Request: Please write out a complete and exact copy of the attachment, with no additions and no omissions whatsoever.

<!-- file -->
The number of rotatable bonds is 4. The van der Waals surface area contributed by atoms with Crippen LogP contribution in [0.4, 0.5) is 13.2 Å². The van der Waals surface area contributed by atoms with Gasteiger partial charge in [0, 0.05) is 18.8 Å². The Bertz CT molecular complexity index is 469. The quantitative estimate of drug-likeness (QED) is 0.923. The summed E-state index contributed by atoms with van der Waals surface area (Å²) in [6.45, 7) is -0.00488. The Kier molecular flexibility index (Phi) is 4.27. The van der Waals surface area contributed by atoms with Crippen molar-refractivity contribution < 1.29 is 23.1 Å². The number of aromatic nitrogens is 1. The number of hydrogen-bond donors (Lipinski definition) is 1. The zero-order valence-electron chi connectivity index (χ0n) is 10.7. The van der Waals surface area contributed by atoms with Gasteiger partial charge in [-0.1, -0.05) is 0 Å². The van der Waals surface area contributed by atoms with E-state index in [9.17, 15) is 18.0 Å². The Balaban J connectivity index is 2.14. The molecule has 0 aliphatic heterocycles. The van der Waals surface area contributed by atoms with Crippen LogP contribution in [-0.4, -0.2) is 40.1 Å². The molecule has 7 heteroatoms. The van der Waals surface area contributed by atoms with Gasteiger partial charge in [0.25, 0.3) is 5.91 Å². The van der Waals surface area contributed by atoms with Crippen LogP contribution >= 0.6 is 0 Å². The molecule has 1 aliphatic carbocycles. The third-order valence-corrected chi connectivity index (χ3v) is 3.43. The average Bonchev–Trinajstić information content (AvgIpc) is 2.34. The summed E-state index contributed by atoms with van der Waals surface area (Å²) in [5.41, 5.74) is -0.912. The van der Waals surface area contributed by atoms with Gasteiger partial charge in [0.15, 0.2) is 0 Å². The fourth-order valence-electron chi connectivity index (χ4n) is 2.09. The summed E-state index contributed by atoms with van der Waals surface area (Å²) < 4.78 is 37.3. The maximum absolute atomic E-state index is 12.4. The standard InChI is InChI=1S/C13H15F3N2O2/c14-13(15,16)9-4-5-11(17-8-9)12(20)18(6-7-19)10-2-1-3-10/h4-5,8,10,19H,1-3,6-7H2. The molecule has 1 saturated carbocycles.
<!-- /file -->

The number of rotatable bonds is 4. The van der Waals surface area contributed by atoms with Crippen LogP contribution in [0.4, 0.5) is 13.2 Å². The van der Waals surface area contributed by atoms with Gasteiger partial charge in [0, 0.05) is 18.8 Å². The Bertz CT molecular complexity index is 469. The quantitative estimate of drug-likeness (QED) is 0.923. The summed E-state index contributed by atoms with van der Waals surface area (Å²) in [6.45, 7) is -0.00488. The Kier molecular flexibility index (Phi) is 4.27. The van der Waals surface area contributed by atoms with Crippen molar-refractivity contribution < 1.29 is 23.1 Å². The number of aromatic nitrogens is 1. The number of hydrogen-bond donors (Lipinski definition) is 1. The zero-order valence-electron chi connectivity index (χ0n) is 10.7. The van der Waals surface area contributed by atoms with Gasteiger partial charge in [-0.1, -0.05) is 0 Å². The van der Waals surface area contributed by atoms with E-state index in [9.17, 15) is 18.0 Å². The Balaban J connectivity index is 2.14. The molecule has 0 aliphatic heterocycles. The van der Waals surface area contributed by atoms with Crippen LogP contribution in [-0.4, -0.2) is 40.1 Å². The molecule has 7 heteroatoms. The van der Waals surface area contributed by atoms with Gasteiger partial charge in [0.25, 0.3) is 5.91 Å². The van der Waals surface area contributed by atoms with Crippen LogP contribution >= 0.6 is 0 Å². The molecule has 1 aliphatic carbocycles. The third-order valence-corrected chi connectivity index (χ3v) is 3.43. The average Bonchev–Trinajstić information content (AvgIpc) is 2.34. The summed E-state index contributed by atoms with van der Waals surface area (Å²) in [5.41, 5.74) is -0.912. The van der Waals surface area contributed by atoms with Gasteiger partial charge in [0.15, 0.2) is 0 Å². The fourth-order valence-electron chi connectivity index (χ4n) is 2.09. The summed E-state index contributed by atoms with van der Waals surface area (Å²) < 4.78 is 37.3. The maximum absolute atomic E-state index is 12.4. The standard InChI is InChI=1S/C13H15F3N2O2/c14-13(15,16)9-4-5-11(17-8-9)12(20)18(6-7-19)10-2-1-3-10/h4-5,8,10,19H,1-3,6-7H2. The molecule has 1 saturated carbocycles.